National Youth Parliament 2004 launched
December 10, 2003
NATIONAL Youth Parliament (NYP) 2004 was officially launched yesterday with a ceremony in the auditorium of the National Library, Church Street, Georgetown. There, representatives of the Guyana Youth Development Association (GYDA) outlined the objectives of the forum and its intended benefits in molding future leaders of the nation.
The sitting of NYP 2004 will be held on May 27, 2004 in the Savannah Suite of Le Meridien Pegasus, Kingston, Georgetown.
The objectives of the National Youth Parliament are:
> To provide a forum through which, potential young leaders can air their views, ideas and opinions in an unrestricted and constructive manner and to create self-confidence and intellectual stability.
> To nurture and improve the argumentative and reasoning ability of young people in an effort to develop capable leaders.
> To encourage young people to think and respond to ideas in a timely and professional manner.
> To foster tolerance, patience and self-discipline through debates.
The issues discussed at NYP are formulated into a concept paper that is presented to the relevant authorities. This document aims at effecting decisions that would benefit youths positively.
But NYP will be taking a step further towards integration into the wider national development plan, Founder Member of the Guyana Youth Development Association Mr. Kwame McCoy has said.
McCoy said that the National Youth Parliament will be institutionalised allowing for a permanent structure which will be fully representative and inclusive. The organisation is set to bring this into being by February 2005.
Each of the ten administrative Regions across Guyana will have an opportunity to have a representative on the forum after having elections in those Regions.
Through this forum, young people will be taught to mobilise at the local level and to get involved in activities that can lead into competitions with other young people.
The institutionalisation programme began this year with study missions to Canada and the United Kingdom, McCoy disclosed. However, there is still a large volume of work to be done before the institutional framework is established.
Nevertheless, work is ongoing to ensure the deadline set out in the concept paper is reached.
Chief Magistrate (Acting) Mrs. Juliet Holder-Allen, who gave the keynote address at yesterday’s event, said she was impressed with most of the participants of past National Youth Parliaments who went on to distinguish themselves in one way or another.
Mrs. Holder-Allen said that the young people of this nation are its most important asset, since it is the young people who will ensure the survival of the nation. They will also build upon the successes and achievements of their elders, she pointed out.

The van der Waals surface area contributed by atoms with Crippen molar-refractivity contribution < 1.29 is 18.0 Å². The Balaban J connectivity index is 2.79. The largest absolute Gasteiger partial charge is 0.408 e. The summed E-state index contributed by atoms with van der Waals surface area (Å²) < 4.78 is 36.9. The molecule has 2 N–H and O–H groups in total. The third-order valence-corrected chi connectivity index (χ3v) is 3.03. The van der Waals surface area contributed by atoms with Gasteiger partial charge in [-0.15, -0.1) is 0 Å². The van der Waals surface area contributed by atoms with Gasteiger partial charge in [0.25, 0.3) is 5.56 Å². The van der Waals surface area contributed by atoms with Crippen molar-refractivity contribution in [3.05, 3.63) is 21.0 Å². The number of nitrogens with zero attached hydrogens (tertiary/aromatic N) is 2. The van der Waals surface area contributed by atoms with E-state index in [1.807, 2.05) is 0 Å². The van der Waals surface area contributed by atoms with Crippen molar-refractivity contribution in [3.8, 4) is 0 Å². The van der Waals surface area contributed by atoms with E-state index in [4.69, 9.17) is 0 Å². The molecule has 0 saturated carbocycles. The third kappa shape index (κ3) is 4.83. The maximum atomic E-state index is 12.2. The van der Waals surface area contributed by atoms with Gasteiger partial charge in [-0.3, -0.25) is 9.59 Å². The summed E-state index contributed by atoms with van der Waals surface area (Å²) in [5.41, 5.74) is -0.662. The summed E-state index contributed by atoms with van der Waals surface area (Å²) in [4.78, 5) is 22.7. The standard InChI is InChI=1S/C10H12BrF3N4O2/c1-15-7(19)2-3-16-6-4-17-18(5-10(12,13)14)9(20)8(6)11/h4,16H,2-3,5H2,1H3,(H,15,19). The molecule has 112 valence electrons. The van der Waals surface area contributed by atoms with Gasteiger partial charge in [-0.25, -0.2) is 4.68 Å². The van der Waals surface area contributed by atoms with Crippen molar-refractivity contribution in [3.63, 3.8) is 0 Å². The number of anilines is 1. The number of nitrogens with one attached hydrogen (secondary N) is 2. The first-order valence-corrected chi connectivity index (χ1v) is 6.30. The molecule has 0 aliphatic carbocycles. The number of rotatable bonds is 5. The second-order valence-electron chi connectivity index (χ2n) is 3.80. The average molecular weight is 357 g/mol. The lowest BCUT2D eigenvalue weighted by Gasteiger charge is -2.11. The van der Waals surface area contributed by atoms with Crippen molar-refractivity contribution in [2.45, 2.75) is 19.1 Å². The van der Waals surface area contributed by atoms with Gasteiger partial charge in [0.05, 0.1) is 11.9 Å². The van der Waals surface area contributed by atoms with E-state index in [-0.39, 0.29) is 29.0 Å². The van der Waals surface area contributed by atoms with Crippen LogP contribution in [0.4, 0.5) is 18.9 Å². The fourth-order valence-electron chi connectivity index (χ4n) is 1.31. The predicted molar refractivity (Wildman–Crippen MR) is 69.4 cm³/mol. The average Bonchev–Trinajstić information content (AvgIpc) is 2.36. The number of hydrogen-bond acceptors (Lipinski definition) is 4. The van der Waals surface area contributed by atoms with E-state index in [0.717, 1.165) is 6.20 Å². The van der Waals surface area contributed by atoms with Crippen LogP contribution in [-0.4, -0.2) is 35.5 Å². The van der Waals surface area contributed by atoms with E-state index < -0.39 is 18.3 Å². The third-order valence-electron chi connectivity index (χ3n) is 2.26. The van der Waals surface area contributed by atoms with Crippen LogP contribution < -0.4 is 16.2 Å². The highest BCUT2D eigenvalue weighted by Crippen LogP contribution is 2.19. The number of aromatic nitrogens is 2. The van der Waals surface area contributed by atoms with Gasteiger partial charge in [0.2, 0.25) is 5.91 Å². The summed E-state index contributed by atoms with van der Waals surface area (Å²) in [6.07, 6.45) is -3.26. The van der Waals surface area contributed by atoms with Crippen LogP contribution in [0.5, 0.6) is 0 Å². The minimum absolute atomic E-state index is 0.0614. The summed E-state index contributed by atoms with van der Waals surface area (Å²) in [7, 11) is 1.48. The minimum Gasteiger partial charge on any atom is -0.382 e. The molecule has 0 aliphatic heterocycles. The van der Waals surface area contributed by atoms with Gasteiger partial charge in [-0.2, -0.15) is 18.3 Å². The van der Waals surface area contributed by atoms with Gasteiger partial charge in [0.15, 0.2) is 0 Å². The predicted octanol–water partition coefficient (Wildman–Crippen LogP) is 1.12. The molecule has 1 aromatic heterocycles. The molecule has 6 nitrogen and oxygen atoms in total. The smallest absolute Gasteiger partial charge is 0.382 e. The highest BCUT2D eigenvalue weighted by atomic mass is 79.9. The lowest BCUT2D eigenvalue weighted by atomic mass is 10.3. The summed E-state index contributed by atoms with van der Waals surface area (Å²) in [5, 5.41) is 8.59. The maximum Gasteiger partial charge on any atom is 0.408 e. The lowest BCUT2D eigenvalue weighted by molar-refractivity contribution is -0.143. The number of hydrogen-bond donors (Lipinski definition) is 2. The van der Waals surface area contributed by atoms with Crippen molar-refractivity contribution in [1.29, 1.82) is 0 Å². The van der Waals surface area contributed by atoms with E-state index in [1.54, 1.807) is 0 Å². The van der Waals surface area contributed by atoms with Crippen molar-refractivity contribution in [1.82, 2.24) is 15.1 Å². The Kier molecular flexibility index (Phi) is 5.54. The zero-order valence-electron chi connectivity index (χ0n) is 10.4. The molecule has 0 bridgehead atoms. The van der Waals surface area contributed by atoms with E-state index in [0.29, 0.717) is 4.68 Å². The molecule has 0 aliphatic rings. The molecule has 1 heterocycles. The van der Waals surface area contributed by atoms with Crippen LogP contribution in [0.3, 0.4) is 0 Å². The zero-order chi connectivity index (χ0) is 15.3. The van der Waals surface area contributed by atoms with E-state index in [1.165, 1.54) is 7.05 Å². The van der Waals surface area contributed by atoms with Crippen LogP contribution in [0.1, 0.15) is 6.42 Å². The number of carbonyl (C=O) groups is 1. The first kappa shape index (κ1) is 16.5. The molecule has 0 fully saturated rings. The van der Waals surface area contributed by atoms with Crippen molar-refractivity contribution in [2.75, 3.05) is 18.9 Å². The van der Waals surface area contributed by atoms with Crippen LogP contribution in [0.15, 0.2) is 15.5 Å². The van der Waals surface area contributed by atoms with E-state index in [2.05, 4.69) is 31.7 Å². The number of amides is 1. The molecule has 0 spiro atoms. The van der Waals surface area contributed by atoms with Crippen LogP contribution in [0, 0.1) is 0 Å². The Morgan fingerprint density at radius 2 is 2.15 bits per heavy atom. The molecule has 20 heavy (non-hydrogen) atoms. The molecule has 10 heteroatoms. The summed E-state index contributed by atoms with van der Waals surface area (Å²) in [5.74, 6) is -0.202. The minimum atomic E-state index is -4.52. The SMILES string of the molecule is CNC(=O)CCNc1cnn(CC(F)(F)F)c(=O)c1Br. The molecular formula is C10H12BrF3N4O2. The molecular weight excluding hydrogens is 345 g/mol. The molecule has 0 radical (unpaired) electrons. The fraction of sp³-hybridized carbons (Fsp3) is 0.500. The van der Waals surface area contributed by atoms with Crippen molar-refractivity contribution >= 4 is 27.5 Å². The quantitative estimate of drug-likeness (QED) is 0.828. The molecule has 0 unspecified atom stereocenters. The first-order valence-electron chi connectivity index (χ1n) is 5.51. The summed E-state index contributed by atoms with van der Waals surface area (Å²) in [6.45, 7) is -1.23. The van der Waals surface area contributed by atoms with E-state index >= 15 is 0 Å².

“The mind of a young person is a terrible thing to waste. We all witness the waste of the minds of many young people in the society everyday,” she stated.
The Chief Magistrate explained that activities such as the National Youth Parliament give her hope, for at such gatherings, one can witness the refinement and distinction of some of the most brilliant young men and women that populate the Guyanese society today.
Mrs. Holder-Allen said she believes that the Ministry of Culture Youth and Sport is the most important Ministry in the Government since its mandate is to manage the most important resources in the country -- the young people.
That mandate, she said, is to create a vision for them to participate in the building of their country and for them to develop the strength to put on the mantle and carry on where the seniors have left off.
“Without this vision, all of our efforts and the foundation that we are building today will all be in vain,” the Magistrate said.
She noted that years ago it was said that Guyana exported the brightest men and women from this part of the hemisphere. However, Holder-Allen noted, she does not subscribe to the concept of exporting people, but would prefer to see them remain and assist in the country’s development.
In her view, the concept of Guyanese men and women being counted among the brightest in this hemisphere is as true today as it was years ago.
NYP Coordinator Ms Shion Thomas, who was also a candidate of a past National Youth Parliament, disclosed that the experience brought her tremendous benefits that helped in molding her future.
Thomas noted that while young people have a lot of ideas, it is not very often that those ideas are channelled in the right directions to effect decisions that will positively impact the future of young people.
She cautioned that the NYP forum should not be seen as one that mimics the adults as they carry on their duties in the National Assembly. The youth body, she said, should serve to debate topics that are pertinent to youths and their future. It should also deal with those issues they feel are being overlooked by adults. (Jaime Hall)